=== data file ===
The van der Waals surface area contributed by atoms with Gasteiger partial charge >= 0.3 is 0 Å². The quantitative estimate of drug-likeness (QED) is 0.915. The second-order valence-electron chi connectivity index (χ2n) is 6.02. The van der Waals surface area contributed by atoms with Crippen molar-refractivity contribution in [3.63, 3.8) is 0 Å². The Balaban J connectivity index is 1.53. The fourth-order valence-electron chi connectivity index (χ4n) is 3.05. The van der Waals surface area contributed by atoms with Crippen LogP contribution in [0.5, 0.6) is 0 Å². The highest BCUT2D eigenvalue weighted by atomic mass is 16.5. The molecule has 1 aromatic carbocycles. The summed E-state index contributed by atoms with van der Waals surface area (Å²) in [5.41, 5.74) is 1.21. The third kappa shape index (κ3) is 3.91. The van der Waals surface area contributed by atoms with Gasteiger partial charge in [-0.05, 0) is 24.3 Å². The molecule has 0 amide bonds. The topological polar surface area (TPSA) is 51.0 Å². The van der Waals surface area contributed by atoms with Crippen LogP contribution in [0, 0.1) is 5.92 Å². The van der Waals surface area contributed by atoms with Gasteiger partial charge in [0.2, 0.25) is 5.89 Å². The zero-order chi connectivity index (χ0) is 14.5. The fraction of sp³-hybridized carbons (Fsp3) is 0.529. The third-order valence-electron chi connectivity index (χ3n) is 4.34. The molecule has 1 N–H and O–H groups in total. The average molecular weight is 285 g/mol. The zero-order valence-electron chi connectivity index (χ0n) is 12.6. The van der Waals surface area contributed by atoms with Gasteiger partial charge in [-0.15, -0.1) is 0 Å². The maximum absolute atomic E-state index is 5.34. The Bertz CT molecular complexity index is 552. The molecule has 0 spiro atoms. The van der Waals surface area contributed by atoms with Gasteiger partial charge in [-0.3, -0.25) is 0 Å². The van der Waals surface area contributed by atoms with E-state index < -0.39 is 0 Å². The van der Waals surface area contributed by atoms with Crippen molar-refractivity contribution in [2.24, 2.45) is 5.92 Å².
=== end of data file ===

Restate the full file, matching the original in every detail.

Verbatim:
The van der Waals surface area contributed by atoms with Gasteiger partial charge >= 0.3 is 0 Å². The quantitative estimate of drug-likeness (QED) is 0.915. The second-order valence-electron chi connectivity index (χ2n) is 6.02. The van der Waals surface area contributed by atoms with Crippen molar-refractivity contribution in [3.63, 3.8) is 0 Å². The Balaban J connectivity index is 1.53. The fourth-order valence-electron chi connectivity index (χ4n) is 3.05. The van der Waals surface area contributed by atoms with Crippen LogP contribution in [0.5, 0.6) is 0 Å². The highest BCUT2D eigenvalue weighted by atomic mass is 16.5. The molecule has 1 aromatic carbocycles. The summed E-state index contributed by atoms with van der Waals surface area (Å²) in [5.41, 5.74) is 1.21. The third kappa shape index (κ3) is 3.91. The van der Waals surface area contributed by atoms with Gasteiger partial charge in [-0.05, 0) is 24.3 Å². The molecule has 0 amide bonds. The topological polar surface area (TPSA) is 51.0 Å². The van der Waals surface area contributed by atoms with Crippen LogP contribution in [0, 0.1) is 5.92 Å². The van der Waals surface area contributed by atoms with Gasteiger partial charge in [0.2, 0.25) is 5.89 Å². The zero-order chi connectivity index (χ0) is 14.5. The fraction of sp³-hybridized carbons (Fsp3) is 0.529. The third-order valence-electron chi connectivity index (χ3n) is 4.34. The molecule has 1 N–H and O–H groups in total. The average molecular weight is 285 g/mol. The zero-order valence-electron chi connectivity index (χ0n) is 12.6. The van der Waals surface area contributed by atoms with Gasteiger partial charge in [-0.15, -0.1) is 0 Å². The maximum absolute atomic E-state index is 5.34. The Bertz CT molecular complexity index is 552. The molecule has 0 spiro atoms. The van der Waals surface area contributed by atoms with Gasteiger partial charge in [-0.3, -0.25) is 0 Å². The van der Waals surface area contributed by atoms with E-state index < -0.39 is 0 Å². The van der Waals surface area contributed by atoms with Crippen molar-refractivity contribution in [2.24, 2.45) is 5.92 Å².